After Marine Photo Scandal, Services Issue Social Media Guidelines


U.S. military leaders sent out guidance to personnel about online conduct in the wake of a recent nude-photo sharing scandal on social media.

The Navy, Air Force and Army have sent out messages, following the Marine Corps' lead after news broke that Marines had been sharing nude and compromising photos of female colleagues on a 30,000-member Facebook page called Marines United.

The Naval Criminal Investigative Service launched an investigation earlier this month into the site, which members used to post revealing and sometimes nude photos of the Marines; identifying information such as names and duty stations; and degrading and misogynistic comments.

Critics and lawmakers have pointed to an ingrained sexism and misogyny in the Corps, which is now integrating women into combat roles.

Commandant Gen. Robert Neller sent a "White Letter" on March 10 to all senior leaders in the service, ordering them to support self-identified victims of Facebook harassment and illicit photo sharing, and to educate troops on what is expected of them in their conduct online.

To prevent future social media fallout, Neller said Marines must be educated, not only on the service's expectations for their online behavior, but also on the dangers and vulnerabilities inherent in online activity.

The Corps will soon publish an update to its 2010 guidance governing Marines' social media activity to further this goal, he said.

The Navy's Chief of Naval Operations Adm. John Richardson wrote a March 14 blog post addressing all commanders fleetwide about the problem.

"The discovery of online sites that degrade the female members of our team has shined a light on the fact that this problem persists. But we get reminders of it every day, when we disrespect women by crude jokes, wisecracks, sexual harassment, and in its worst manifestation, sexual assault -- a serious violent crime. Despite a steady effort to get after this, we're not making progress," Richardson wrote.

"This demeaning activity offends so many of us because fundamentally, this is not how we treat true teammates."

Richardson said he expects all commanding officers to challenge command leaders at the small-team level, with "division officers and chiefs talking to their divisions, branches talking to branches."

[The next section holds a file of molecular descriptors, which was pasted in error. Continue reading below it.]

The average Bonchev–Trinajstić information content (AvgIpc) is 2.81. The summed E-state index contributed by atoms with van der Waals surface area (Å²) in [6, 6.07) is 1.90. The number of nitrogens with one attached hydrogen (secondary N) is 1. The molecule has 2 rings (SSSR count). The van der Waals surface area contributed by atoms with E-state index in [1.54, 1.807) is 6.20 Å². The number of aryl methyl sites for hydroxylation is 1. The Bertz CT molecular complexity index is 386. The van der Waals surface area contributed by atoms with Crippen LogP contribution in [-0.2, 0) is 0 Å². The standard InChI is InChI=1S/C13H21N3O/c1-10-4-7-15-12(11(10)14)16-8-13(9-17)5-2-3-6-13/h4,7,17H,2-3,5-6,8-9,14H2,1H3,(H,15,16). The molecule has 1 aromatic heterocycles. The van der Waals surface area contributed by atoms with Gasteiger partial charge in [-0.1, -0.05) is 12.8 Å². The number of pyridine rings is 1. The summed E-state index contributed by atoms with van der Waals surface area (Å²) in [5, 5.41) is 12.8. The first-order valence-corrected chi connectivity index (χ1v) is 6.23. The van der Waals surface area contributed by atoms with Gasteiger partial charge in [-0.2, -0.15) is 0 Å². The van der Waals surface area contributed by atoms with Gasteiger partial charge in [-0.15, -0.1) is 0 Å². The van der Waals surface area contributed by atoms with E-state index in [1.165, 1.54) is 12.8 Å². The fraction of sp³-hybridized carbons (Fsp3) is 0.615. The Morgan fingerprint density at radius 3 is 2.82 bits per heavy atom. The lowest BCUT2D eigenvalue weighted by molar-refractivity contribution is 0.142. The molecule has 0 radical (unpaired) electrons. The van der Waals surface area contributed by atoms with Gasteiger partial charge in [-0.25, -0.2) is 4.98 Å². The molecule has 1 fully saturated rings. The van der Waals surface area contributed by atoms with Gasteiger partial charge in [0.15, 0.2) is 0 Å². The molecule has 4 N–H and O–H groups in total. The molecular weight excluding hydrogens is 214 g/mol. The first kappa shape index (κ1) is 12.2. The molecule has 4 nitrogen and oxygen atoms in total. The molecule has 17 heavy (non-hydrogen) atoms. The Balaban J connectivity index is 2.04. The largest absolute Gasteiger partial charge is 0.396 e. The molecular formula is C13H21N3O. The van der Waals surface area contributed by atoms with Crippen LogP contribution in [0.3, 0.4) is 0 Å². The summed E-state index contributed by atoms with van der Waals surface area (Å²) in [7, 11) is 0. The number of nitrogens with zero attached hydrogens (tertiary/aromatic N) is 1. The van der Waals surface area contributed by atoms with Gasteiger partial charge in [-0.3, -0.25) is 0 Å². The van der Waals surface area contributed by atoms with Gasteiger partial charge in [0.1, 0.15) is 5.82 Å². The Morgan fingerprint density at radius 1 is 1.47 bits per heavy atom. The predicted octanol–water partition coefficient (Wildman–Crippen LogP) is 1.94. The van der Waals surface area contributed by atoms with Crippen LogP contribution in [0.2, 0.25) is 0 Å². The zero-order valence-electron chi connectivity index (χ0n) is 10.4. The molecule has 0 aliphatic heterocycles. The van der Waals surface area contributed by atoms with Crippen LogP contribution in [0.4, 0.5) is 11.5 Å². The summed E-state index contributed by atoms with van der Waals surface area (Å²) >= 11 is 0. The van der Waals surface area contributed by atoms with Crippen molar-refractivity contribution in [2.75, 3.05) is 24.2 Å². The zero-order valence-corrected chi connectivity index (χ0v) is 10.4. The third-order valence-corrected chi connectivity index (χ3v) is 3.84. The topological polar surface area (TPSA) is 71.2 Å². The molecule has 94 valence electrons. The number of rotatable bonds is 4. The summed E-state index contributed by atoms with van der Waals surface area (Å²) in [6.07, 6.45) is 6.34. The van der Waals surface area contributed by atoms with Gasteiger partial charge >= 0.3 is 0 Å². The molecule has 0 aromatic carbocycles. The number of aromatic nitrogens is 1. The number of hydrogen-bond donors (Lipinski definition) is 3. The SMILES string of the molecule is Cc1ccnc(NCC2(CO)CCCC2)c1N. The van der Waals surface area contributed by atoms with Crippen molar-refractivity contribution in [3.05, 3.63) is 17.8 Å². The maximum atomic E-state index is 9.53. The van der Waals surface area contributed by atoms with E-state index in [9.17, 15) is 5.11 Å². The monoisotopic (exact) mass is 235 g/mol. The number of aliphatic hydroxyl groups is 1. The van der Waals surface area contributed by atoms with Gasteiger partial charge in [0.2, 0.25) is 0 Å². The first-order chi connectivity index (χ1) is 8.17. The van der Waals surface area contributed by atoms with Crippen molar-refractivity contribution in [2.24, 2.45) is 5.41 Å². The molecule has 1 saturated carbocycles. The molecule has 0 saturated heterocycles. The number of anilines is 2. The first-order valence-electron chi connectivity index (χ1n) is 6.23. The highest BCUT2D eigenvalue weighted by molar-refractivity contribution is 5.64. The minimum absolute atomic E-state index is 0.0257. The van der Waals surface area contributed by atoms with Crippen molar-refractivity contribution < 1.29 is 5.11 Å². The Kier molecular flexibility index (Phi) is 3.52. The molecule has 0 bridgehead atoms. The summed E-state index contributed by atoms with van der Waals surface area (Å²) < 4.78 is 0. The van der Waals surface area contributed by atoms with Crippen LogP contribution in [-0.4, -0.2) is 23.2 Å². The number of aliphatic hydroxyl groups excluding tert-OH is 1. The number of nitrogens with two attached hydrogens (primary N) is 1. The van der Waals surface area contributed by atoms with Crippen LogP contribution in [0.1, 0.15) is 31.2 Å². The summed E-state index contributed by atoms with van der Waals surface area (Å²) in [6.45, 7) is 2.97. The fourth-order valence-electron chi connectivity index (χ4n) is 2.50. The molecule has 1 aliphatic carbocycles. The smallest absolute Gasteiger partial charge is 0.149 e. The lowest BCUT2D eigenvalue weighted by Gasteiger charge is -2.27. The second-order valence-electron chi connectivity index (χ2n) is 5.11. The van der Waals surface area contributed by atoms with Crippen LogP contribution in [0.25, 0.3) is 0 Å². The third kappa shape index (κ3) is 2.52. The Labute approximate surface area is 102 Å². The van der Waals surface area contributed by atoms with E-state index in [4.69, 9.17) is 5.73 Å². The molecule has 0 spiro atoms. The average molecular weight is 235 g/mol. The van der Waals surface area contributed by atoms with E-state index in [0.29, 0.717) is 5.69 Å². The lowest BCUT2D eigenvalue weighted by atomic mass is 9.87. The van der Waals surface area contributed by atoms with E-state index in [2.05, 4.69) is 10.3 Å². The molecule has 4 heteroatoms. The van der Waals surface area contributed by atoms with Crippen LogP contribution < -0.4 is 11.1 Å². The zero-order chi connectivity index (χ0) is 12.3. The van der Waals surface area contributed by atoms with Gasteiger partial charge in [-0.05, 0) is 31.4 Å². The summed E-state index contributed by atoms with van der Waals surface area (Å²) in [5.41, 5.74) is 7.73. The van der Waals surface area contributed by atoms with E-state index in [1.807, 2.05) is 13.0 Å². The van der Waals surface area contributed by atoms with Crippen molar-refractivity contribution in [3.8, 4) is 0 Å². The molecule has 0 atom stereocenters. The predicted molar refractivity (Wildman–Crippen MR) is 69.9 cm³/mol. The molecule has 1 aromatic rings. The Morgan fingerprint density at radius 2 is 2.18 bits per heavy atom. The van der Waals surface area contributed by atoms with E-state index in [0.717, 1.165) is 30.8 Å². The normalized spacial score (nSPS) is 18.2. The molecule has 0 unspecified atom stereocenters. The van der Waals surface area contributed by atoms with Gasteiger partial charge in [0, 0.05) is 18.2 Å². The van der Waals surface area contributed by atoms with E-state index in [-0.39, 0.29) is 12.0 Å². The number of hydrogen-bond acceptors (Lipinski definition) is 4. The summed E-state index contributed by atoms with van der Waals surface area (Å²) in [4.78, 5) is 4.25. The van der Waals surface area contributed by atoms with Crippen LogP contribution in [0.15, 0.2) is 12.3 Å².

"Talk about what respect for our teammates looks like at work, at home, and online. Make it clear that individuals who can't live up to our professional standards in competence and character are not welcome in our Navy.

"Make it clear that our standards call us to a higher commitment than the law -- we are better than that. And finally, I expect you to make it crystal clear that to remain the world's most powerful Navy, we must be 100% focused on staying ahead of our competition, which starts with leadership and teamwork, built on trust and respect."

Air Force Chief of Staff Gen. David Goldfein addressed all airmen about the recent scandal in a March 10 statement.

"People are the foundation of our Air Force. Our mutual support for each other is based on dignity, respect and trust ... a Wingman culture. As Wingmen, we must continuously demonstrate courage and strength of character to do and say the right things, at the right times, to protect each other ... there is no other acceptable option," Goldfein wrote.

"When Airmen fail to live up to our core values -- Integrity First, Service Before Self and Excellence in All We Do -- the reputation of all who serve and have served is tarnished. These values apply to behavior on social media. Any conduct or participation in activities, whether online or offline, that does not adhere to these core values is NOT acceptable.

"From our newest airman basic to the chief of staff, we are all accountable for meeting ethical and performance standards in our actions. We should live our core values every day ... on and off duty."

Goldfein and Chief Master Sgt. of the Air Force Kaleth Wright also released a similar message on video March 17.

The Army sent out its social media guidance in a letter, dated March 17 and signed by acting Secretary of the Army Robert Speer, Army Chief of Staff Gen. Mark Milley, and Sergeant Major of the Army Daniel Dailey.

The letter calls on soldiers and Army civilians to treat each other with dignity and respect.

"Recent misconduct on social media has deeply affected our military community," the letter states.

"We are all figures of public trust and our conduct must be exemplary. Standing shoulder-to-shoulder with fellow soldiers from reception stations through basic training, AIT, and combat deployments builds trust that is forever weakened or erased when a fellow soldier is victimized by disparaging and degrading comments made in person or posted on social media.

"The assumption of anonymity on social media is false. Active participation and passive tolerance of online misconduct are equally destructive to the foundational trust essential to our ability to decisively fight and win the Nation's wars."

The letter directs leaders from the squad level up to "talk about and demonstrate what respect looks like at work, at home, and online."

"We expect soldiers and civilians to adhere to AR 600-20, Army Command Policy, and the Army's Online Conduct Policy, which together state that harassment, bullying, hazing, stalking, discrimination, retaliation, or any other type of misconduct are contrary to Army Values," according to the letter.

-- Matthew Cox can be reached at

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